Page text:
In our African culture, if a woman commits a crime and is incarcerated together with a child – we see street kids mushrooming in the streets, some of them have mothers who are in prisons.  Social Welfare is doing its duty but it is overwhelmed.  However, even if they look after a child when the mother is in prison, after the age of 6/7, they expect the relatives of the child to take him/her but in our African culture, it will be difficult to have anyone who will volunteer to look after that child.  So we are saying that Government, through Social Welfare should look after that child until the mother is out of prison.

          We heard that a child can stay in prison for two to four years.  So the Government should take over from there.  We are also proposing that the Ministry of Finance should allocate more resources to the department of the Zimbabwe Prisons and Correctional Services so that they can take care of the children who accompany their mothers to prison.

          We are also saying the Ministry of Health should provide ambulances in prisons so that when a woman develops complications during labour, she can be rushed to the nearest hospital.  In 2023, we anticipate that we will have ambulances in all the prisons.  The Social Welfare Ministry should also address this.  In most   things we are looking forward that these measures be taken before the expiry of this Ninth Parliament.  With these words, I thank you.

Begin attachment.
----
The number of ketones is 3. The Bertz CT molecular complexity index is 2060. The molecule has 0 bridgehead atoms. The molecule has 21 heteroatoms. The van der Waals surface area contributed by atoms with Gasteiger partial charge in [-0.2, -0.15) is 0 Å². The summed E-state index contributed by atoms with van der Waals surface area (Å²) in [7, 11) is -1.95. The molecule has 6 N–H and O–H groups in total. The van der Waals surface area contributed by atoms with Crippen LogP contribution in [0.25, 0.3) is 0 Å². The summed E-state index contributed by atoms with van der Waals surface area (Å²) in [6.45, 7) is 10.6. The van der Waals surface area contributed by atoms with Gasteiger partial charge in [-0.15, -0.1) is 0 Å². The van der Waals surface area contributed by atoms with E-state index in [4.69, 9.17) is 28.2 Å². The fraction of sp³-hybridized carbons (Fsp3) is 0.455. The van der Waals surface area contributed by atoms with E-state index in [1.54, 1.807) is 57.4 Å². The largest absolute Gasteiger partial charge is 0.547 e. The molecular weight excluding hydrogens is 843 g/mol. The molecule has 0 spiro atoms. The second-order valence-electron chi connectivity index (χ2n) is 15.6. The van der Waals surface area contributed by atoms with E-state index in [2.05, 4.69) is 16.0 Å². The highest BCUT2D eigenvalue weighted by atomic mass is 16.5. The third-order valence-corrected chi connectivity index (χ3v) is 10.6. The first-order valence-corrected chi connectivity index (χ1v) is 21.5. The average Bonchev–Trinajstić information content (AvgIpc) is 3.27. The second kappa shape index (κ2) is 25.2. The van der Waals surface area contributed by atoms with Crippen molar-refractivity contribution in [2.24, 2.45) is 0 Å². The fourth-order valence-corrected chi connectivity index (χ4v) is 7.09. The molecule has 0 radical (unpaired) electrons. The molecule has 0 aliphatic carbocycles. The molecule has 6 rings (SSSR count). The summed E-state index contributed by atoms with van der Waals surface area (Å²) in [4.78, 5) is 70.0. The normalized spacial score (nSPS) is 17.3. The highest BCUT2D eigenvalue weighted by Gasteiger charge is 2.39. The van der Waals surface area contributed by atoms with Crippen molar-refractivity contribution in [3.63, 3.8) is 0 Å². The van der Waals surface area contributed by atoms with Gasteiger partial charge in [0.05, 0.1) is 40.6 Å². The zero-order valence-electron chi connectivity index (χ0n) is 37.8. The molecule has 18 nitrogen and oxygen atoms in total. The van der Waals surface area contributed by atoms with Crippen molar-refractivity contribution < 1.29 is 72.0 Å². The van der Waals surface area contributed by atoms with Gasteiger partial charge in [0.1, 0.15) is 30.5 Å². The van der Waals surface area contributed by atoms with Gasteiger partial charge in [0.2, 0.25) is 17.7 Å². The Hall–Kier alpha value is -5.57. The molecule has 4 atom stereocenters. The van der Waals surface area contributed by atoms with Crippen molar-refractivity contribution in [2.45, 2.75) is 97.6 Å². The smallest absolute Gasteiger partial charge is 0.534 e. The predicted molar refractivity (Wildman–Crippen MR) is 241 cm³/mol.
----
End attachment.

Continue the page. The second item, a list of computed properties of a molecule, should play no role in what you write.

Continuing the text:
HON. SEN. MOHADI: Thank you Mr. President.  First and foremost, I would like to thank Hon. Sen. C. Ndlovu, the Chairperson of the Gender and Development Committee, who presented this report in this House.  I would also like to thank the seconder of the motion.  I am not a member of this Committee but with another Committee, we have also visited some female prisons.  Really, it is pathetic when we talk about children who are kept in prisons because they are just like anyone who is arrested.  The conditions that they live in are for someone who has got a case to answer.  Unfortunately, these children have no case to answer.  They have not sinned to anyone.  They do not know anything about what is happening.